Stacey C. Cahn, associate professor of clinical psychology at Philadelphia College of Osteopathic Medicine, wrote this for Philly.com's "Goal Getter" blog: philly.com/goalgetter
Depending on how you define it, only 3 percent to 28 percent of people achieve "long-term" weight loss. A year or two later, the vast majority have gained the weight back, a phenomenon I call the "Boomerang Effect."
One popular belief is that people regain weight for the same reasons they gained it in the first place: they shirk "personal responsibility;" they're lazy, incompetent, and disinterested in health and appearance. This notion is based in weight stigma, not fact.
The dramatic rise in U.S. obesity began in the late 1970s/early 1980s - absent any corresponding change in human personality. If obesity were simply the result of sloth and gluttony, the rate of obesity would have been constant throughout human history. It hasn't been.
So, why do lost pounds boomerang back?
After weight loss of 10 percent or more, our bodies change in important ways to "defend" the higher weight. These biological adaptations serve to promote regaining weight and seem to persist for at least a year post-weight loss, even after weight regain begins. Some of the most significant biological changes are:
After major weight loss, hormones associated with the sensation of hunger (e.g., ghrelin) increase, and those associated with the sensation of satiety, or fullness (e.g., leptin), decrease.
Metabolism becomes more "efficient"; people burn fewer calories, both at rest and during exercise, than they did before the weight loss. Importantly, the decrease in body mass alone cannot fully explain the magnitude of this change.
Real-life example: Let's say Amy and Bea are the same height and weight (150 pounds). Amy has weighed 150 pounds all her adult life. Bea, however, used to weigh 210 pounds.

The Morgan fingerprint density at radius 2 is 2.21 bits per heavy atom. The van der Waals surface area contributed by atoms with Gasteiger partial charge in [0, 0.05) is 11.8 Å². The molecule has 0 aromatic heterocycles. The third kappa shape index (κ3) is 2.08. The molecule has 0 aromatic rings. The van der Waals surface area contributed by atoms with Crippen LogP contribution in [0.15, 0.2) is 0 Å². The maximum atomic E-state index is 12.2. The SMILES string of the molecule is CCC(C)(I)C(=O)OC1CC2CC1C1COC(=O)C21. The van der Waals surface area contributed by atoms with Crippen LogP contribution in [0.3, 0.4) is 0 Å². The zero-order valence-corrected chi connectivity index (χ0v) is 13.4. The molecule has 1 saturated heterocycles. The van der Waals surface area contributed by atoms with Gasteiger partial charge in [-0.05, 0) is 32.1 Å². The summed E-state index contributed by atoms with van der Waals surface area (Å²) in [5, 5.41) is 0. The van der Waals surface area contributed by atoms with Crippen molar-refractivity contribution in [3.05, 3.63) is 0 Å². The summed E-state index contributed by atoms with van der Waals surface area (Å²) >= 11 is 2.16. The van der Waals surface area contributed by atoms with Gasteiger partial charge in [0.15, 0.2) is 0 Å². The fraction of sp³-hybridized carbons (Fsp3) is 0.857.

Now that Amy and Bea are at the same height and weight (and activity) level, they should require the same number of calories, right?
Wrong. To maintain 150 pounds, not only does Bea have to eat 28 percent less than she did at her heavier weight, but 15 percent to 24 percent less than Amy does at the exact same weight.
Once people lose significant weight, their metabolism slows, their hunger increases, their feeling of fullness decreases . . . and the weight loss becomes that much harder to maintain.
It is, and may forever be, so much harder for Bea to maintain her weight than it is for Amy.
To maintain significant weight loss, people need to eat less, despite feeling hungry. Yet the environment profoundly influences when, what, and how much we eat, and we're surrounded by constant cues to consume unhealthy food and beverages.
However, indefinite self-denial is unrealistic. All of us have limited willpower. Finite willpower combined with the obesogenic environment is a recipe for regaining weight, unless you can reengineer your personal environment. Steps to try:
Log what you eat, and you will make better food choices, and eat less, even without a specific diet.
Try programs with high-frequency, in-person contact, such as meetings.
Limit added sugars and processed foods, including artificial sweeteners. They may have "addictive" properties and may harm your microbiome, or "gut bacteria."